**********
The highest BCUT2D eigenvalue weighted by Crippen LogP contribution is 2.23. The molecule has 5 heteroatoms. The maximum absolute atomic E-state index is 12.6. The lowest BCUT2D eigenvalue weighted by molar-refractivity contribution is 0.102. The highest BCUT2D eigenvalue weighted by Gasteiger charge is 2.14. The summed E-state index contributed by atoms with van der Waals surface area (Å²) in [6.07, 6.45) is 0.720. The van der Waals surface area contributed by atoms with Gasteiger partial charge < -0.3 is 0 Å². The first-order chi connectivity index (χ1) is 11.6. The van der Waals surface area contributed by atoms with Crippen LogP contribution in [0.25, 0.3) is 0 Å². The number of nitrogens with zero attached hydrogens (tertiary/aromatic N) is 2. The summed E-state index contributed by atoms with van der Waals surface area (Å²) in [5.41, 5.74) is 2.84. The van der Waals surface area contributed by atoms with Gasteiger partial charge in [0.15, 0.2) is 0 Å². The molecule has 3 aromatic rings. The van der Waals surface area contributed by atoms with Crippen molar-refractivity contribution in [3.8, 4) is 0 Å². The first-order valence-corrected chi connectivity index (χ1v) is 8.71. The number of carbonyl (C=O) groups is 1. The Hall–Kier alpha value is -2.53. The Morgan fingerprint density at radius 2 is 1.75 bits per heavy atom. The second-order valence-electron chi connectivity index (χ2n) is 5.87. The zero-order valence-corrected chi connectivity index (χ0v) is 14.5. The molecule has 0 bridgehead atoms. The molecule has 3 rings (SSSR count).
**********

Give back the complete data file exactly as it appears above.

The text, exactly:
The highest BCUT2D eigenvalue weighted by Crippen LogP contribution is 2.23. The molecule has 5 heteroatoms. The maximum absolute atomic E-state index is 12.6. The lowest BCUT2D eigenvalue weighted by molar-refractivity contribution is 0.102. The highest BCUT2D eigenvalue weighted by Gasteiger charge is 2.14. The summed E-state index contributed by atoms with van der Waals surface area (Å²) in [6.07, 6.45) is 0.720. The van der Waals surface area contributed by atoms with Gasteiger partial charge < -0.3 is 0 Å². The first-order chi connectivity index (χ1) is 11.6. The van der Waals surface area contributed by atoms with Crippen LogP contribution in [0.25, 0.3) is 0 Å². The number of nitrogens with zero attached hydrogens (tertiary/aromatic N) is 2. The summed E-state index contributed by atoms with van der Waals surface area (Å²) in [5.41, 5.74) is 2.84. The van der Waals surface area contributed by atoms with Gasteiger partial charge in [0.15, 0.2) is 0 Å². The molecule has 3 aromatic rings. The van der Waals surface area contributed by atoms with Crippen molar-refractivity contribution in [3.8, 4) is 0 Å². The first-order valence-corrected chi connectivity index (χ1v) is 8.71. The number of carbonyl (C=O) groups is 1. The Hall–Kier alpha value is -2.53. The Morgan fingerprint density at radius 2 is 1.75 bits per heavy atom. The second-order valence-electron chi connectivity index (χ2n) is 5.87. The zero-order valence-corrected chi connectivity index (χ0v) is 14.5. The molecule has 0 bridgehead atoms. The molecule has 3 rings (SSSR count).